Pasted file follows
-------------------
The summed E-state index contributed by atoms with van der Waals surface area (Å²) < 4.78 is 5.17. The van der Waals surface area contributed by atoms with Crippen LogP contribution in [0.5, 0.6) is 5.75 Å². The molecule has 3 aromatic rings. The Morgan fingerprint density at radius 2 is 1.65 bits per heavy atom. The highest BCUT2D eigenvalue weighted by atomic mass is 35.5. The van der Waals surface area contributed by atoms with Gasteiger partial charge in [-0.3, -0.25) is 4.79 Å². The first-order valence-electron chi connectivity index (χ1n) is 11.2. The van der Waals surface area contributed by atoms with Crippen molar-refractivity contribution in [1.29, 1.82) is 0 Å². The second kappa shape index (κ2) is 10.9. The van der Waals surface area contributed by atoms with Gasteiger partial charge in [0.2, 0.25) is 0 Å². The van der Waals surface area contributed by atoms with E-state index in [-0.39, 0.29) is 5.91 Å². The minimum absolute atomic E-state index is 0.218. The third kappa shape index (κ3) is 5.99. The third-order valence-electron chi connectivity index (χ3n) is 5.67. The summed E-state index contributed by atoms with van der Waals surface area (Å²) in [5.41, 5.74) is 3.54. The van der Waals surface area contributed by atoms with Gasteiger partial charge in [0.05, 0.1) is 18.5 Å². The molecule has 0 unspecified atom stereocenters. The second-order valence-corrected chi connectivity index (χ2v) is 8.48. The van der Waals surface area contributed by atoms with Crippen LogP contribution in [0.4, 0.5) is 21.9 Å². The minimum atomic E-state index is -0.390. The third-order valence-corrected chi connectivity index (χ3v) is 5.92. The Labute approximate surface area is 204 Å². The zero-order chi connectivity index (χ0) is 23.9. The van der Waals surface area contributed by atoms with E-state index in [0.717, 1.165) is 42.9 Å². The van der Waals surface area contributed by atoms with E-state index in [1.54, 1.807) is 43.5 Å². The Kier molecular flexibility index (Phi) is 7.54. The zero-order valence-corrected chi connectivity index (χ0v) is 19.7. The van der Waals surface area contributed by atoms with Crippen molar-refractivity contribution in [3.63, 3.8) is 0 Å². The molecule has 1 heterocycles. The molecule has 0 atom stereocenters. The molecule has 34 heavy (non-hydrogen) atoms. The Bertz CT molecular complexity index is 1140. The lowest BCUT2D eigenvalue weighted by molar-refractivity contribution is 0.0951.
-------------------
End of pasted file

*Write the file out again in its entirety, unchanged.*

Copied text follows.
The summed E-state index contributed by atoms with van der Waals surface area (Å²) < 4.78 is 5.17. The van der Waals surface area contributed by atoms with Crippen LogP contribution in [0.5, 0.6) is 5.75 Å². The molecule has 3 aromatic rings. The Morgan fingerprint density at radius 2 is 1.65 bits per heavy atom. The highest BCUT2D eigenvalue weighted by atomic mass is 35.5. The van der Waals surface area contributed by atoms with Gasteiger partial charge in [-0.3, -0.25) is 4.79 Å². The first-order valence-electron chi connectivity index (χ1n) is 11.2. The van der Waals surface area contributed by atoms with Crippen molar-refractivity contribution in [1.29, 1.82) is 0 Å². The second kappa shape index (κ2) is 10.9. The van der Waals surface area contributed by atoms with Gasteiger partial charge in [0.2, 0.25) is 0 Å². The van der Waals surface area contributed by atoms with E-state index in [-0.39, 0.29) is 5.91 Å². The minimum absolute atomic E-state index is 0.218. The third kappa shape index (κ3) is 5.99. The third-order valence-electron chi connectivity index (χ3n) is 5.67. The summed E-state index contributed by atoms with van der Waals surface area (Å²) in [5.41, 5.74) is 3.54. The van der Waals surface area contributed by atoms with Gasteiger partial charge in [0.05, 0.1) is 18.5 Å². The molecule has 0 unspecified atom stereocenters. The second-order valence-corrected chi connectivity index (χ2v) is 8.48. The van der Waals surface area contributed by atoms with Crippen LogP contribution in [0.4, 0.5) is 21.9 Å². The minimum atomic E-state index is -0.390. The third-order valence-corrected chi connectivity index (χ3v) is 5.92. The Labute approximate surface area is 204 Å². The zero-order chi connectivity index (χ0) is 23.9. The van der Waals surface area contributed by atoms with E-state index in [0.717, 1.165) is 42.9 Å². The van der Waals surface area contributed by atoms with E-state index in [1.54, 1.807) is 43.5 Å². The Kier molecular flexibility index (Phi) is 7.54. The zero-order valence-corrected chi connectivity index (χ0v) is 19.7. The van der Waals surface area contributed by atoms with Crippen molar-refractivity contribution in [3.63, 3.8) is 0 Å². The molecule has 1 heterocycles. The molecule has 0 atom stereocenters. The molecule has 34 heavy (non-hydrogen) atoms. The Bertz CT molecular complexity index is 1140. The lowest BCUT2D eigenvalue weighted by molar-refractivity contribution is 0.0951.